In October 2019, not long after the one-year anniversary of the boating accident that killed Maleka, Tiran returned to their alma mater, Tennessee State University, for homecoming.

It was going to be an important trip.

It would be the first time since the accident, that he would be back among the friends that he and Maleka had gone to college with. He was also announcing that he was setting up the Maleka Jackson Scholarship Endowment Foundation, for qualified TSU students from Atlanta, Chattanooga, Nashville and Indianapolis.

He was at a tailgate party when he literally bumped into Kaye Ross.

The Tampa, Florida, resident was in Nashville that weekend visiting friends.

She had heard the story of the man who lost his leg in a boating accident that killed his wife but had no idea that it was Tiran. Her friends told her that Tiran was a widower, but they didn’t tell her the circumstances. He was wearing pants the day they met, so she didn’t notice his prosthetic.

“It was odd that so many people knew, but they didn’t tell her,” Tiran said.

But they clicked. Tiran took a selfie with Kaye and promised to text it to her, a ploy to get her number.

At one point, Tiran grabbed Kaye’s hand and absent-mindedly didn’t let it go.

“I thought, ‘Why is he holding my hand?’” Kaye said. “But I knew he was gonna be holding my hand the rest of my life.”

Credit: Tiran Jackson

Credit: Tiran Jackson

Sharing scars

After they had both returned to their respective homes, Tiran finally told Kaye his story.

“He kept telling me that he had a prosthetic. My first reaction was, ‘How is your heart?’” Kaye said. “I said, ‘I am sorry that that happened to you, but are you ready to love and start over? I could care less that you had your leg amputated.’ You could hear a sigh of relief in him.”

Meanwhile, Kaye, who was working in information technology in the healthcare industry, was dealing with her own issues.

Kaye, 47, also had a son, and she was coming off a divorce. She had her own physical scars, too. Diagnosed with breast cancer in 2014, she had undergone a double mastectomy and multiple reconstructive surgeries.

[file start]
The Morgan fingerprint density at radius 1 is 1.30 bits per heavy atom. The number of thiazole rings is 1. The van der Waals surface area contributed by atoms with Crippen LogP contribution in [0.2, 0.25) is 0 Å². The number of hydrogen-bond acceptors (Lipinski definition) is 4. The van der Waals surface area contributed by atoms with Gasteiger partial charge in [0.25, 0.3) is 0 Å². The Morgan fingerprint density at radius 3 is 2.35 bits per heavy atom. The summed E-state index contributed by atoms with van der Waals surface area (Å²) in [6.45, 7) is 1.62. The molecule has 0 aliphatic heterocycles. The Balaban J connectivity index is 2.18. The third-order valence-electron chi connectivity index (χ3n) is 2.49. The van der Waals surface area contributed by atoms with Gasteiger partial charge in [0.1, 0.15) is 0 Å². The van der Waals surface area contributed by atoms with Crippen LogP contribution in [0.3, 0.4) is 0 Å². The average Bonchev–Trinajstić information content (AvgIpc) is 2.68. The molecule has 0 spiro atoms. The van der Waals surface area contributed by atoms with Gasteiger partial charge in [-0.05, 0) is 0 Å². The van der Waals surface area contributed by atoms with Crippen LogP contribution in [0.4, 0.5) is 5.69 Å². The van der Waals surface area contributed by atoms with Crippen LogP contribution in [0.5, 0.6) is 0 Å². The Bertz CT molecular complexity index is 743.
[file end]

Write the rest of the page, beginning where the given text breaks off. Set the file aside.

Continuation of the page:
“There was a moment where we sat, talked about it and showed each other our physical scars. We had already talked about our mental scars,” said Kaye, who was three years cancer-free on April 15. “It was a spiritual and magical moment for both of us. Intimacy like nothing else I had ever experienced.”

Despite all they’d been through, they held onto their sense of humor. While they were dating, if Kaye didn’t want Tiran to leave, she would hide his leg. When Tiran was feeling playful, he would take his leg off and hand it to Kaye, saying he needed a pedicure.

Tiran and Kaye got married on Sept. 4, 2021.

“I went back to TSU to honor the legacy of my former wife, and I had the opportunity and the blessing to meet the lady who will become my future wife,” Tiran said. “So, if that’s God not working in certain ways, I don’t know what is.”

Credit: Chris Day

Credit: Chris Day

‘Choosing resilience’

Fast forward to two weeks ago. Kaye had a worried look on her face.

While working out at their neighborhood gym, Tiran grabbed two weights and gingerly stepped on a balance ball. After breezing through weight training, the treadmill and basketball, it was the first time he struggled all morning.

“I don’t like seeing him do this,” Kaye said. “The fear of him falling at the gym — not only for his ego — is frightening for me. I have seen him fall before.”

But anyone who has ever seen Tiran fall has seen him get back up.

He got back up after Maleka was killed in the 2018 boating accident.

He got back up after that same accident cost him his left leg.

He got back up after fighting anxiety, PTSD and depression.

In each instance, he was shaky, but found his core and steadied himself.

A balance ball was nothing.

Credit: Chris Day

Credit: Chris Day

“There was a time when I didn’t feel like a normal person. When I had to accept the reality that I didn’t have a leg anymore,” Tiran said. “My balance will never be the same, but it doesn’t bother me.”

After an hour in the gym, Kaye remembers that she has a hair appointment, before checking in on the wine business she started during her cancer battle. The Random Whine is now in more than 50 Atlanta restaurants, hotels and stores.

Tiran — whose first book, “Choosing Resilience: All Things Work Together for Good” (Frieling Publishing, $18.98) about his life, the accident and recovery, will be released in August — has a long list of things to do as well.

The newlyweds hold hands while walking to their car.

Cameron, who was still asleep when they returned home, has embraced Kaye as his “bonus mom.” Kaye’s 21-year-old son, Jaylen, has become his brother.

Credit: Tiran Jackson

Credit: Tiran Jackson

The newly blended family has a mantra that they say to each other regularly: “Be Bold.” It means “Building Our Love Daily.”

In their home, the one Tiran and Cameron once shared with Maleka, there are subtle signs of her everywhere. In the basement, photos of Maleka and Cameron line shelves along with wedding photos of Tiran and Kaye. But the most visible reminder is 16-year-old Cameron, who looks just like his mother.

“Maleka and I are family because of Cameron,” Kaye said. “I love Cameron as if I gave birth to him. That is what she would want.”

Just days earlier, on June 30, Tiran and Cameron drove to Chattanooga to visit Maleka’s grave on the fourth anniversary of her death.

“We definitely have conversations to talk about all of the great times that we all had when Maleka was here on Earth,” Tiran said. “We definitely know her presence is still here because I can see her in him.”